Researchers generally use the term “expressive writing” to describe the kind of journaling used in studies. Most often study participants doing expressive writing are asked to write about thier feelings related to an event, though sometimes they’re also asked to write more thoughtfully about the facts related to the event. As we’ll see, this distinction is important.
Expressive writing studies have found that the practice may improve working memory and sport performance, lower blood pressure, and even improve lung and liver function It’s also been linked to improved immune function in people with HIV/AIDS, asthma, and rheumatoid arthritis.
A study of cancer patients found expressive writing correlated with better sleep quality, and another study of patients undergoing a biopsy found those who spent 20 minutes on expressive writing for three days in a row before the biopsy healed faster.
The benefits of expressive writing go beyond physical health, though. Journaling has also been shown to improve learning and performance in various settings. One study found people working a stressful fundraising job increased their hourly effort by 29% over the following two weeks after journaling for a few days about how their work made a difference.
A different study focused on the performance of new employees. In this case researchers found the employees who spent 15 minutes at the end of the day writing and reflecting performed 22.8% better than those who didn’t.
According to Harvard Business School psychologist Francesca Gino, this is because reflecting on our work reminds us we’re good at it.
When people have the opportunity to reflect, they experience a boost in self-efficacy. They feel more confident that they can achieve things. As a result, they put more effort into what they’re doing.
Other research has focused on the benefits of journaling exercises for students. In one study seventh graders were given assignments to reflect on and write about the things that were most important in their lives. The writing exercises were handed out during the most stressful times of the year: the start of a new school year, before tests, and around the holiday season, when home life can be particularly stressful.
While white students in the study didn’t benefit in any meaningful way, students in racial minorities did, and the worst-performing students benefited most. For the worst-performing kids, grade repetition and remediation rates dropped from 18% to 5%, and overall the racial achievement gap among the students was reduced by 30%.
How to get the most from your journal
There’s no right or wrong way to journal. It’s an entirely subjective experience and your approach should suit your preferences and needs.
But if you care about reaping the benefits research has found, there are some things you’ll need to keep in mind.
Use your journal to process emotions and events
There is emerging agreement… that the key to writing’s effectiveness is in the way people use it to interpret their experiences, right down to the words they choose. — Bridget Murray, American Psychological Association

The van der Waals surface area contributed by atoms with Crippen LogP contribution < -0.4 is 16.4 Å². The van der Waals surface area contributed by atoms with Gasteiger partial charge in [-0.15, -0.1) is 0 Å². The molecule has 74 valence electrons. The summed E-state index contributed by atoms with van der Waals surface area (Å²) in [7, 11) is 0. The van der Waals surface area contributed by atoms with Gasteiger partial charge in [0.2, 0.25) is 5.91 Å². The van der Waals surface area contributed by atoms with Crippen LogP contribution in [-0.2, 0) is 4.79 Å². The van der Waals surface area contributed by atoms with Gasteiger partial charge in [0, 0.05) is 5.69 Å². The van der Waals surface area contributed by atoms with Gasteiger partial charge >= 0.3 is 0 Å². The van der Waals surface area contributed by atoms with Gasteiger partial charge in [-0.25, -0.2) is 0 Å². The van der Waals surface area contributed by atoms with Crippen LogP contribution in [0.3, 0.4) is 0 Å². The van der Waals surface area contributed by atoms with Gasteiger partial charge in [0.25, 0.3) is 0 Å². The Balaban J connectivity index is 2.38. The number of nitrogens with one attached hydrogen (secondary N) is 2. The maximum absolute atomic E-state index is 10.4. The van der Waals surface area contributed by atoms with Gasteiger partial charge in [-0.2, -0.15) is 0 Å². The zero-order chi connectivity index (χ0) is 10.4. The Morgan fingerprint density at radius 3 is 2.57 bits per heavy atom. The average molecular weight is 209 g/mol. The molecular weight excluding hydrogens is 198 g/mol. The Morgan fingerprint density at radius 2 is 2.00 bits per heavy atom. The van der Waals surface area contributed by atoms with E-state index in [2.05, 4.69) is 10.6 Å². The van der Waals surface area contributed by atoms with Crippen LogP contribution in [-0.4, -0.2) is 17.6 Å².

Just writing how you feel about events, rather than thinking about the meaning or lessons learned in those events—and vice versa—won’t provide you with the benefits seen in all this journaling research. The benefits arise when we use journaling to express our emotions and to work through them by thinking through things that happen and why they make us feel a particular way.
Traumatic or stressful experiences are often used in expressive writing studies, as they involve a lot of strong emotion.
According to health psychology researcher Susan Lutgendorf, “an individual needs to find meaning in a traumatic memory as well as to feel the related emotions to reap positive benefits from the writing exercise.”
While it might be easier to simply write about your emotions related to an event and move on, researchers say it’s important to process those emotions as well. By writing about your emotions and your rational thoughts related to a stressful event, studies have found you’ll be able to distance yourself from it and become less emotionally reactive.
We think the process of creating a coherent story out of disorganised emotional memories facilitates self-distancing because this process requires people to adopt other people’s perspectives and focus on broader contexts. — Jiyoung Park, assistant professor of psychological and brain sciences at the University of Massachusetts—Amherst.
Taking this idea of different perspectives even further, one study found writing about stressful events in third person can help us distance ourselves and process our emotions.
Taking an observer’s vantage may be vital to maintaining composure and making progress when trying to sort through a distressing or angering event or moment in life. — Matthew Andersson, assistant professor of sociology at Baylor University
Write about your best self
While many of the studies mentioned here asked participants to write expressively about traumatic or stressful events in their lives, one study asked some participants to write about their best possible future selves.